Values Codes: I – H – E – L
Julius Silversmith worked in San Francisco during the 1850s, where he was an agent for a German newspaper, and then assistant teacher in the Emanu-El Institute.
This was a Jewish day school run by Daniel Levy on the premises of Temple Emanu-El.
With news of the Fraser River Gold Rush, Julius Silversmith left his position there, arriving in Victoria in the Spring of 1858.
By December, Julius Silversmith had established the Select Day School on the east side of Broad Street, near Yates.
Tuition was offered to children of both sexes in “the elementary branches of an English education … free from Sectarianism” but it was a school for the wealthier children.
Julius Silversmith taught French and gave music instructions, playing piano, violin and guitar.
The school was successful and he hired Edward Mallandaine to assist with the teaching of French and music.
Both were members of the Victoria Philharmonic Society when it was organized in 1859.
Julius Silversmith suggested to Mallandaine that they do a City Directory of Victoria.
Mallandaine wrote the introduction and compiled the names (from a census) while Julius Silversmith canvassed for advertisers.
Mallandaine, who was trained as an architectural draftsman, made sketches of the buildings for those who would pay extra for their advertisements.
The engraved plates were used in the Directory and then the businesses used them on their bills and stationery.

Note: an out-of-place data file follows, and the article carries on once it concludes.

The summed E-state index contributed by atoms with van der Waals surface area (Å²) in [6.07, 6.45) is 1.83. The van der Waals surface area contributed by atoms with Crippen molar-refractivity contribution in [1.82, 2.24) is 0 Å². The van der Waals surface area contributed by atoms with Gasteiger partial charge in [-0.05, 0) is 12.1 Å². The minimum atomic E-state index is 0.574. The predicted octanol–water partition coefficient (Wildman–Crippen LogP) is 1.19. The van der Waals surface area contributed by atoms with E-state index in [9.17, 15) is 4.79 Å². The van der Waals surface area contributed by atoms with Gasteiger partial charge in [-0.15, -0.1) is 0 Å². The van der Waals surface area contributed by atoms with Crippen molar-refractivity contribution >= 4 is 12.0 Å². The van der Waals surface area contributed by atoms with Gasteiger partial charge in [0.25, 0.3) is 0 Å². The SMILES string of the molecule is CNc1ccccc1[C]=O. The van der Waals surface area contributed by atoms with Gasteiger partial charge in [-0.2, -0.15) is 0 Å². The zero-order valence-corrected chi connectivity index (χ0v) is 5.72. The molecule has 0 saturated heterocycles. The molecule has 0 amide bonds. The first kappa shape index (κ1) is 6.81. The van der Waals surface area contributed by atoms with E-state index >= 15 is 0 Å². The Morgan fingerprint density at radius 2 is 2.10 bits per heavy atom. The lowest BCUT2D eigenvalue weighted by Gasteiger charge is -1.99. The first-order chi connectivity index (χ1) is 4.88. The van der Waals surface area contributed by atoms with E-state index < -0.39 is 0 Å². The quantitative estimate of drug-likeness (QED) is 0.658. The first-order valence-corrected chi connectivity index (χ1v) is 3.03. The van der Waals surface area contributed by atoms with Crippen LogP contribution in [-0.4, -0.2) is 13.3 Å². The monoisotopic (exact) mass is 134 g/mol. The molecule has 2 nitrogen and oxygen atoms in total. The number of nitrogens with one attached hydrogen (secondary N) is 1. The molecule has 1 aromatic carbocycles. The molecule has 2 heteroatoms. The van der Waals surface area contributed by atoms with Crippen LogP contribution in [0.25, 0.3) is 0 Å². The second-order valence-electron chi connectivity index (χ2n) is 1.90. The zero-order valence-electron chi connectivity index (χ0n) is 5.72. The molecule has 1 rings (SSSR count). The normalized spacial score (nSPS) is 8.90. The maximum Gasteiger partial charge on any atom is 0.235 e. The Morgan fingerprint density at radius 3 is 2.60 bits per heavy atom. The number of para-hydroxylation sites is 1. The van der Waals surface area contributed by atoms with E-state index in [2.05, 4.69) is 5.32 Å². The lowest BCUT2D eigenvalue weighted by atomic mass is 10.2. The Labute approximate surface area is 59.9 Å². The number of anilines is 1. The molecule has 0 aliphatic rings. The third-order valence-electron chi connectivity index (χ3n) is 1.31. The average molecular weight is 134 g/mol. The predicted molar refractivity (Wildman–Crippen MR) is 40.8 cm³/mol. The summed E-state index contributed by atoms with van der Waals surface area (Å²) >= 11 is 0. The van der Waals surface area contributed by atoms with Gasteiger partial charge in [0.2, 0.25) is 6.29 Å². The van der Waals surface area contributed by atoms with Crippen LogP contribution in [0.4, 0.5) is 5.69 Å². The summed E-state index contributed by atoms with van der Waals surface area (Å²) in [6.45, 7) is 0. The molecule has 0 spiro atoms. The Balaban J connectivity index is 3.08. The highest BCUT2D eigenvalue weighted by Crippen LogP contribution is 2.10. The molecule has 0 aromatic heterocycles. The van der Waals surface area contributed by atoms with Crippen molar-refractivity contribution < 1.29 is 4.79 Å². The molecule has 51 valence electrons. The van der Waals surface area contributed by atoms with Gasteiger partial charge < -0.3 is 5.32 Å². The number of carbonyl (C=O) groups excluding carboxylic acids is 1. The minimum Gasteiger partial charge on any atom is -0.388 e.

Since the Directory had to be published in San Francisco, when Julius Silversmith was there he tried to drum up additional advertisers.
Commercial Printers of San Francisco printed 500 copies of Edward Mallandaine’s First Victoria Directory in 1860, copyrighted in California, USA.
Shortly afterwards, Julius Silversmith began publishing the Mining Journal and Scientific Press.
Before leaving Victoria, Julius Silversmith sold the school to Mallandaine.
Julius Silversmith was Secretary of the First Victoria Hebrew Benevolent Society.
Julius Silversmith drew up tenders for the erection of a fence and gates around the society’s new burial ground.
Mallandaine’s drawings and bid won the contract for the Jewish cemetery.
Julius Silversmith left Victoria for Nebraska and then moved to Chicago where he established the Occident newspaper, in 1878, the city’s first English language Jewish weekly newspaper.
- Pioneer Jews of British Columbia, Cyril Leonoff, editor, Western States Jewish History, Vol. 37, Issue 3/4
- Lured North of the 49th, Jewish Colonial Roots, by Sarah H. Tobe, Western States Jewish History, Vol. 46, Issue 2/3
- Archives of Sarah H. Tobe, Cyril E. Leonoff, Christopher J.P. Hanna, and David Rome.
Sarah H. Tobe is Curator of this Julius Silversmith Exhibit.
Any additional information or family pictures would be appreciated.
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